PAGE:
I’m sick of my wife blowing everything out of proportion.
She’s single handedly ruining my balloon animal business.
I won't be able to live with myself.
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The pupils, they dilate.
Because it was a pane to replace.
She really wanted a daughter.
You read the title wrong.
An archaeologist is visiting a small town in Nevada. He’s just ambling around, enjoying the play of the autumn light on the terracotta and adobe-colored buildings. He rounds a corner and is surprised to see the most, bar none, stunningly beautiful alley he’s ever come across…
It may sound like he's a bit nerdy, but we all have our things we love and he's a lover of old streets. The ground of the alley is a light orange in hue, with a soft almost nutty sheen and texture. His feet feel refreshed! The street has gorgeous slopes and embankments, like an alleyway out of Florence in the 1500s, but made out of clay stones. He sees two gentlemen working on fixing a small crack in the street, the only blemish for blocks. One of them is pounding down the clay with a wide-head sledgehammer, thwap thwap! The other is on his knees with a compass and a pick and a broom, adjusting the grade of the street material. He interrupts them to say, "Excuse me gentlemen! I hate to be a bother, but I just want to applaud your hard work on this alleyway. It's rare a city takes such good care with its streets and this one is one of the best." The man with the sledge stops and says, "Well, we appreciate that sir. You know your streets, it seems! Would it surprise you to know that the composition of this street is not adobe? It's mulched with our native nut trees, the cashew nut. That's what gives it its softness. When it rains, the petrichor has a slight sweetness due to the cashew, and the town smells fantastic. I'm just hammering it down before it gets too cold." "Well, I'll be!" cried the archaeologist. "And what's that fellow up to?" pointing to the man on his knees. "Oh him! He's in charge of checking the grade of the clay. If it's too rough, he picks and sweeps it. Backbreaking work. We hire four of them, one for each season. And since autumn just arrived, he's got a few months yet. So you see…" And here the man paused… "So you see…my hammered alley is really 'cashews clay'. And he is the gradist." . . "The gradist…of fall time."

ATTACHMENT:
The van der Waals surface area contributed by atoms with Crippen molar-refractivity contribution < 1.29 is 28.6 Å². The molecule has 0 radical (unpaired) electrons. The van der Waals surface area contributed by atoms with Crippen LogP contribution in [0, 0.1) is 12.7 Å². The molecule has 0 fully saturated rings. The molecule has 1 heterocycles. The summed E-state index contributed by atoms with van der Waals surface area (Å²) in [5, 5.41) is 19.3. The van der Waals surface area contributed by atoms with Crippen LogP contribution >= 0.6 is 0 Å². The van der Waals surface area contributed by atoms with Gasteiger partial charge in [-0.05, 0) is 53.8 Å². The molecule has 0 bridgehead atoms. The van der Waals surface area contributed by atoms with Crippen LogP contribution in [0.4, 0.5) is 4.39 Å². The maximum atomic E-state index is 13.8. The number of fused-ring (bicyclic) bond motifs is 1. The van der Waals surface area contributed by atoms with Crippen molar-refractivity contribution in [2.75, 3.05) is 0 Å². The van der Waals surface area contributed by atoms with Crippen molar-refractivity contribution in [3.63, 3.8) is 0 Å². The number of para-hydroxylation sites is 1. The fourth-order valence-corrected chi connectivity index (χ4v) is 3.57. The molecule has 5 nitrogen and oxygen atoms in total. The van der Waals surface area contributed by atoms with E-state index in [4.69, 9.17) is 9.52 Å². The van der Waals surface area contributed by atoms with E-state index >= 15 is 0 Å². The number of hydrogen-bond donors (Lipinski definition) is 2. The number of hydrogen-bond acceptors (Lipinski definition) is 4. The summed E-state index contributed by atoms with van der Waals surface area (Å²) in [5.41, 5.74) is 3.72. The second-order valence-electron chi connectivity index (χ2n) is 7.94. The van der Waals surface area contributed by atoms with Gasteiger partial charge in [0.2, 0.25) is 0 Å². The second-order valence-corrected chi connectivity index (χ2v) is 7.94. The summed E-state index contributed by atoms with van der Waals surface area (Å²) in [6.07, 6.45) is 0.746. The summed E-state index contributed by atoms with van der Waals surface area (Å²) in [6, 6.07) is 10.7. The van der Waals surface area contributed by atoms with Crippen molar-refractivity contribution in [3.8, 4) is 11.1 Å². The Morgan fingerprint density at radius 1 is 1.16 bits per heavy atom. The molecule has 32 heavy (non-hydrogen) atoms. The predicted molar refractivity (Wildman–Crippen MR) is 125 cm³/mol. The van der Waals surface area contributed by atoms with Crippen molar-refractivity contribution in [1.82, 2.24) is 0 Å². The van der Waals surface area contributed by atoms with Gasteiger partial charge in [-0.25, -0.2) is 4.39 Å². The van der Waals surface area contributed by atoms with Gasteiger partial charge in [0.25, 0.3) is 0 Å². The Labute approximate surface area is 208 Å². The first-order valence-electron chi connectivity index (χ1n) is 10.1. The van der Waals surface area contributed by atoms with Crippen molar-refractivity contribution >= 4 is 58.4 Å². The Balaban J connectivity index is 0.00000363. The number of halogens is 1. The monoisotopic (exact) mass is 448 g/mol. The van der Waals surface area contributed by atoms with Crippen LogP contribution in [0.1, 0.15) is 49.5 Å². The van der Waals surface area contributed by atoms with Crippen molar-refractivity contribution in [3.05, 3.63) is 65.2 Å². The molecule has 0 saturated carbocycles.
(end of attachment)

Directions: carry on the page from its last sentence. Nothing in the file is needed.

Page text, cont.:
They knead the dough.
Well, he won the No-bell prize.
He sits down and orders a drink. After a few seconds, he hears someone whisper, “Pssst… I like your tie.” The man looks around but doesn’t see anyone. “Pssst… that color looks nice on you.” He asks the bartender, “Excuse me, but…are you speaking to me?” The bartender rolls his eyes and says, “No, sorry about that. It’s the peanuts… they’re complimentary.”
Sometimes he laughs.
He is at the Pearly Gates, met by St. Peter himself. However, the gates are closed and Forrest approaches the Gatekeeper. St. Peter says, "Well, Forrest, it's certainly good to see you. We have heard a lot about you. I must tell you, though, that the place is filling up fast, and we've been administering an entrance examination for everyone. The test is short, but you have to pass it before you can get into Heaven." Forrest responds, "It shor is good to be here , St. Peter, sir. But nobody ever tolt me about any entrance exam. Shor hope the test ain't too hard; life was a big enough test as it was." St. Peter goes on, "Yes, I know, Forrest, but the test is only three questions: First: What two days of the week begin with the letter T? Second: How many seconds are there in a year? Third: What is God's first name?" Forrest leaves to think the questions over. He returns the next day and sees St. Peter who waves him up and says, "Now that you have had a chance to think the questions over, tell me your answers." Forrest says, "Well, the first one — which two days in the week begin with the letter "T"? Shucks, that one's easy. That'd be Today and Tomorrow." The Saint's eyes open wide and he exclaims, "Forrest, that's not what I was thinking, but you do have a point, and I guess I didn't specify, so I'll give you credit for that answer. How about the next one?" asks St. Peter. "How many seconds in a year?" "Now that one's harder," says Forrest, "but I thunk and thunk about that and I guess the only answer can be twelve." Confounded, St. Peter says, "Twelve? Twelve!? Forrest, how in Heaven's name could you come up with twelve seconds in a year?" Forrest says "Shucks, there's gotta be twelve: January 2nd, February 2nd,March 2nd. . ." "Hold it, " interrupts St. Peter. "I see where you're going with this, and I see your point, though that wasn't quite what I had in mind…..but I'll have to give you credit for that one, too. Let's go on with the third and final question. Can you tell me God's first name"? "Sure" Forrest replied, "its Andy." Andy?!" exclaimed an exasperated and frustrated St. Peter. "Ok, I can understand how you came up with your answers to my first two questions, but just how in the world did you come up with the name Andy as the first name of God?" "Shucks, that was the easiest one of all," Forrest replied. "I learnt it from the song. . . . "ANDY WALKS WITH ME, ANDY TALKS WITH ME, ANDY TELLS ME I AM HIS OWN. . . ." St. Peter opened the Pearly Gates and said: "Run Forrest, run."